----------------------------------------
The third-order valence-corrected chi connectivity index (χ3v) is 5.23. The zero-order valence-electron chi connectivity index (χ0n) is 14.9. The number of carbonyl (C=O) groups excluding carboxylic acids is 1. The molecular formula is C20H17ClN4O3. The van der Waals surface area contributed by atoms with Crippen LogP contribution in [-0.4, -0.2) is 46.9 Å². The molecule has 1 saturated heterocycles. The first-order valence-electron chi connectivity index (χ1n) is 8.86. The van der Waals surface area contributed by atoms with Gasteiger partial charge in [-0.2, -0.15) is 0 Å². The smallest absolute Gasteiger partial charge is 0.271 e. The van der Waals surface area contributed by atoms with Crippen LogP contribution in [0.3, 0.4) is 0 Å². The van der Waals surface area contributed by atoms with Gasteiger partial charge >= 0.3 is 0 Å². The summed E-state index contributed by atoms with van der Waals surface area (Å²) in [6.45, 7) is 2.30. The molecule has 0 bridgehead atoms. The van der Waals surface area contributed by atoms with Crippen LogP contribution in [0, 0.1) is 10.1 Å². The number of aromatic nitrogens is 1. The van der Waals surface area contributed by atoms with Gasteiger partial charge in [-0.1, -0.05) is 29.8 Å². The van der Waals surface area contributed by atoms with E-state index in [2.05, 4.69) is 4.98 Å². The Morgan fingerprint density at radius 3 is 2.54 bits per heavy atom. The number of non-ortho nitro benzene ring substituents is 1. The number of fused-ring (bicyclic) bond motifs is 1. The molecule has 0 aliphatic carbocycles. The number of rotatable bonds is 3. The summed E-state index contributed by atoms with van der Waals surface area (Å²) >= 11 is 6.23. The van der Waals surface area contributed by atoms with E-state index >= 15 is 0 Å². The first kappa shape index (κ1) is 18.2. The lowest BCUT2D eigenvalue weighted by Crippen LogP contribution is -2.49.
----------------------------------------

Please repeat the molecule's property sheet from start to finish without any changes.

The third-order valence-corrected chi connectivity index (χ3v) is 5.23. The zero-order valence-electron chi connectivity index (χ0n) is 14.9. The number of carbonyl (C=O) groups excluding carboxylic acids is 1. The molecular formula is C20H17ClN4O3. The van der Waals surface area contributed by atoms with Crippen LogP contribution in [-0.4, -0.2) is 46.9 Å². The molecule has 1 saturated heterocycles. The first-order valence-electron chi connectivity index (χ1n) is 8.86. The van der Waals surface area contributed by atoms with Gasteiger partial charge in [-0.2, -0.15) is 0 Å². The smallest absolute Gasteiger partial charge is 0.271 e. The van der Waals surface area contributed by atoms with Crippen LogP contribution in [0.3, 0.4) is 0 Å². The van der Waals surface area contributed by atoms with Gasteiger partial charge >= 0.3 is 0 Å². The summed E-state index contributed by atoms with van der Waals surface area (Å²) in [6.45, 7) is 2.30. The molecule has 0 bridgehead atoms. The van der Waals surface area contributed by atoms with Crippen LogP contribution in [0, 0.1) is 10.1 Å². The number of aromatic nitrogens is 1. The van der Waals surface area contributed by atoms with Gasteiger partial charge in [-0.1, -0.05) is 29.8 Å². The van der Waals surface area contributed by atoms with E-state index in [2.05, 4.69) is 4.98 Å². The Morgan fingerprint density at radius 3 is 2.54 bits per heavy atom. The number of non-ortho nitro benzene ring substituents is 1. The number of fused-ring (bicyclic) bond motifs is 1. The molecule has 0 aliphatic carbocycles. The number of rotatable bonds is 3. The summed E-state index contributed by atoms with van der Waals surface area (Å²) >= 11 is 6.23. The van der Waals surface area contributed by atoms with E-state index >= 15 is 0 Å². The first kappa shape index (κ1) is 18.2. The lowest BCUT2D eigenvalue weighted by Crippen LogP contribution is -2.49.